BWW Review: WISE CHILDREN, Bristol Old Vic
'Comedy is tragedy that happens to other people' writes Angela Carter in her 1992 book Wise Children and that is the starting point for Emma Rice's furiously fast adaptation in this, the first outing for her newly formed theatre company of the same name.
All the elements that have made Rice's name are present and correct. There's a playful, anarchic whirlwind of characters that change in the blink of an eye or the raising of a curtain to tell this expansive story.
We're introduced to twins Nora and Dora Chance on their 75th birthday where they take us on a journey of how they came to be, starting 'on the wrong side of the tracks'. Luckily, narrator Dora Chance (a superb Gareth Snook) is there to guide us through a tale that takes in theatrical dynasties, sordid affairs and illegitimate children.
Nora and Dora have been split apart from their father and famous actor Melchior for years, a man who had never publicly acknowledged them. While he played Shakespeare to great acclaim to the posh folk, they found their own path as showgirls in the dancehalls of South London on the 'wrong side' of the Thames.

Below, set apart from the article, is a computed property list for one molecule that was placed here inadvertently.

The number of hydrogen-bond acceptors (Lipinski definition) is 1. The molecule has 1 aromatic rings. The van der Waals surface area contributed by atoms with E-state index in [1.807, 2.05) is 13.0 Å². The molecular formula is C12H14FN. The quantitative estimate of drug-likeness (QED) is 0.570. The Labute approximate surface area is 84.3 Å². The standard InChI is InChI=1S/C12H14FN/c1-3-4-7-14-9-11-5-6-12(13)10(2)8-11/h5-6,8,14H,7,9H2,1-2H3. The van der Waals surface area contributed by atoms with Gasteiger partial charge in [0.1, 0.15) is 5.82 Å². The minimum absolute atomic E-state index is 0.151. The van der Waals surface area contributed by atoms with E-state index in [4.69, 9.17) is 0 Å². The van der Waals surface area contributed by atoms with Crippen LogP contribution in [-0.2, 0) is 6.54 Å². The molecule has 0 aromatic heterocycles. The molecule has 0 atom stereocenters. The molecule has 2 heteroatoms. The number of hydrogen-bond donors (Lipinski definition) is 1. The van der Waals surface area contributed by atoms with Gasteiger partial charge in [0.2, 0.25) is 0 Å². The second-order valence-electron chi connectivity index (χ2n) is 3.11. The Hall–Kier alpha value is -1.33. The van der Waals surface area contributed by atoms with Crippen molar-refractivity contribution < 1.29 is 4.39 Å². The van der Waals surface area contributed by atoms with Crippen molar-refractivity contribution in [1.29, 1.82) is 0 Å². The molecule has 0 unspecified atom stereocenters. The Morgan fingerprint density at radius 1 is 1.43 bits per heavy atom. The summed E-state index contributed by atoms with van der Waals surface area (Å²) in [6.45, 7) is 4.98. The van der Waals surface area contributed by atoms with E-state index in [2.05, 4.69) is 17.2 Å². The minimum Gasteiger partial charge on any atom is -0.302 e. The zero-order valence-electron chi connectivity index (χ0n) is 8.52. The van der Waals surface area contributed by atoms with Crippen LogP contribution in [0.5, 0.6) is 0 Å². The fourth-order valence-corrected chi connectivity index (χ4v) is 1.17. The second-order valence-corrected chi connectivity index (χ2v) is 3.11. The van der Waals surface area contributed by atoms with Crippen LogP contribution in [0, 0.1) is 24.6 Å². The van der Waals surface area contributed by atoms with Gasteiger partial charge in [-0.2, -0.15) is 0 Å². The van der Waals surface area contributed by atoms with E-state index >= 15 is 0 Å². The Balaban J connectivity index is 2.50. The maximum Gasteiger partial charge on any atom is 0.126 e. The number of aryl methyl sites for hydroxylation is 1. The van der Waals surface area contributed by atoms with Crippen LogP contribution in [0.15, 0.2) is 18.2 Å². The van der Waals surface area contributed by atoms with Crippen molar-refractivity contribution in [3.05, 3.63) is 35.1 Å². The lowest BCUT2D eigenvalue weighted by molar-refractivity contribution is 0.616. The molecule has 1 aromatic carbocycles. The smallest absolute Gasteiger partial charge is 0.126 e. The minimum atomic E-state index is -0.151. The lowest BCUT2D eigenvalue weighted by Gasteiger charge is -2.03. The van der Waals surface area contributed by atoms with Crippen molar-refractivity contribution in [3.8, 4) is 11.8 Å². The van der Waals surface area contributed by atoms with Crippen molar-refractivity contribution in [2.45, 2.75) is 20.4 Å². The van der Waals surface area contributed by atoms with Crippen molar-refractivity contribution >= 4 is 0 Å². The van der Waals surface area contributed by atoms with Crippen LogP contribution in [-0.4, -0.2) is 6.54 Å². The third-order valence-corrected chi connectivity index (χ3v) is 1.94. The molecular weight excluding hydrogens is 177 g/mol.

Being on the wrong side is what Wise Children has most cause to explore. The playful trickery of the casting allows us to question the idea of legitimacy vs illegitimacy, right side vs the wrong side and high vs low brow. Great fun is had with the duality of gender and age and comedy and tragedy.
If it does occasionally all become a bit meta or clever-clever (their surnames are Chance and Hazard after all), Rice moves on swiftly, never settling for long. The first half passes whimsically enough but it's the second act that starts to tie the disparate strands together into something altogether more coherent. Behind the songs and dancing, there's tragedy lurking.
As ever, Rice has pulled together an ensemble with almost an embarrassment of riches. Kneehigh stalwart Katy Owen is a show stealer as Grandma Chance, who raises Nora and Dora as if they're her own (they could well be). Omari Douglas is unmissable as Showgirl Nora and Sam Archer is ever so charming as Young Peregrine, dancing his way around Vicki Mortimer's clever set.
Rice has form in adapting Carter's work and in the programme, she notes her close affinity to Carter's final words of Wise Children - ''What a joy it is, to dance and sing!'. In this show, it certainly is.
Photo Credit: Steve Tanner